The Founding Characters

The New Museum p. 1

The New Museum

Written by Charles Currelly, the Royal Ontario Museum's first director, this article published in the University of Toronto’s alumni journal announces the plans for the establishment of the new museum. Notably, “The New Museum” was published in 1911, just over a year prior to the Royal Ontario Museum Act passing through Ontario Legislature. Thus, if Currelly’s intense enthusiasm is not immediately apparent from his prose, his eagerness to spread word about the museum certainly betrays all.

Charles Currelly's Notebook

Charles Currelly's Notebook

As director of the Royal Ontario Museum and head of the Paleontology Department, Charles Currelly spent much time traveling across Europe to acquire artefacts for the museum to display. This page, from Currelly's notebook that he kept during his time in Europe in the 1910s, contains handwritten notes about various artefacts that he seems to have encountered, including Irish Bronze implements, 4 daggers, 4 spear heads, and 1 sword. Currelly's interest in artefacts from across the globe significantly contributed to the museum's legacy of showcasing the diversity of cultures around the world.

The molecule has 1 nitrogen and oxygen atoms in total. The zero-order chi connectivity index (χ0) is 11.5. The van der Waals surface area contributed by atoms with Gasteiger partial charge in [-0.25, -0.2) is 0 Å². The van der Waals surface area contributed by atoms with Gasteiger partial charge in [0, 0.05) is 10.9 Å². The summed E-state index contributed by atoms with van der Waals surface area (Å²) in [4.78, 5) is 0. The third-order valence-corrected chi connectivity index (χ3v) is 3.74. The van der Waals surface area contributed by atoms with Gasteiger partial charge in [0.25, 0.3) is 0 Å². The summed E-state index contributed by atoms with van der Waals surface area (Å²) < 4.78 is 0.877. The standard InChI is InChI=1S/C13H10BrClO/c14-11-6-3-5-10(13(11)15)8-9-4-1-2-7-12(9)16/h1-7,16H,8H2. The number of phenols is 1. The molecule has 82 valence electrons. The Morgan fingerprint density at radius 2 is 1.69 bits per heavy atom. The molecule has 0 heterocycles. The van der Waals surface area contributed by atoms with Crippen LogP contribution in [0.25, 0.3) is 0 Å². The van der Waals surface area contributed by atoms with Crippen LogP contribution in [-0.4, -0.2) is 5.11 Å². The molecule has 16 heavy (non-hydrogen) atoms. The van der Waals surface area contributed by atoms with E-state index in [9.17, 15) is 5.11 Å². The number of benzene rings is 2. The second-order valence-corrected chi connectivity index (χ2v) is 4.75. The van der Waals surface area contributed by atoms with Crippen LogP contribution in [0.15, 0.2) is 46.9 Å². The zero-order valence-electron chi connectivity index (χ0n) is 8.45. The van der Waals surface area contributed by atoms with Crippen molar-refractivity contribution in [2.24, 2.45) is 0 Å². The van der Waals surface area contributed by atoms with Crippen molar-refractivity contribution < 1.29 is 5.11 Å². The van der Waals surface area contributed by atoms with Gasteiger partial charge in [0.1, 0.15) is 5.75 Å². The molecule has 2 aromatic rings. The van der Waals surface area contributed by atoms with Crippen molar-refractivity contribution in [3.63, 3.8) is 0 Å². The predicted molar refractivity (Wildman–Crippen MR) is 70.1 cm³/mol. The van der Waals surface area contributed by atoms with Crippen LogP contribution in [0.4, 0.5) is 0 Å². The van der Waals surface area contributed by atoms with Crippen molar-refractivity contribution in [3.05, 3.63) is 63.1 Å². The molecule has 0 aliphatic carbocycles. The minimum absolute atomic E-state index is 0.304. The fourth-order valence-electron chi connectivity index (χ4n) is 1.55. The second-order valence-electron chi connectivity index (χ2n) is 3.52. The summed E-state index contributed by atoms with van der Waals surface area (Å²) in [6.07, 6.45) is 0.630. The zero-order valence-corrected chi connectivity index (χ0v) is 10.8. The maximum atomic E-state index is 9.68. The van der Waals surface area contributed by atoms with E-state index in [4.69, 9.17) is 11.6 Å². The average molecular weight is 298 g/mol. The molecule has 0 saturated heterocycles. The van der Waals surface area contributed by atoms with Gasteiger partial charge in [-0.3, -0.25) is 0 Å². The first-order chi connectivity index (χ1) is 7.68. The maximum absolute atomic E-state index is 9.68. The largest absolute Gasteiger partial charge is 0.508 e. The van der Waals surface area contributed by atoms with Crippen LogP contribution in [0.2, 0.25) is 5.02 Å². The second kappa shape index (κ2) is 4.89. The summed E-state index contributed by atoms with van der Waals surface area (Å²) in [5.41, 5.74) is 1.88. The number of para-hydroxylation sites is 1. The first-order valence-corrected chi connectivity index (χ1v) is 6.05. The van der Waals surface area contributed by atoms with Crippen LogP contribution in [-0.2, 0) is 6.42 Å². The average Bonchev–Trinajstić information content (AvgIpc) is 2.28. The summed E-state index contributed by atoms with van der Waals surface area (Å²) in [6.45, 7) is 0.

Charles Currelly Timeline

Charles Currelly's Timeline

This loose leaf, which was included with Charles Currelly's notebooks and other possessions, shows a comprehensive timeline of Currelly's life from his birth in 1876 until the opening of the Royal Ontario Museum in 1914. It is possible that these events were compiled to aid Currelly in writing his autobiography, I Brought the Ages Home, which was first published in 1956.

Board of Directors Note

Board of Directors Note

Dated Thursday, 19 March 1914, the day of the Royal Ontario Museum's grand opening, this note was written by Byron Edward Walker, one of the core founders and financial supporters of the museum. Here, Walker details the logistics of the museum's opening, specifically the mailing of invitations and the employment of security guards. The attention to the precise allocation of the budget reveals Walker's practical nature, which served to temper Currelly's irrepressible keenness.

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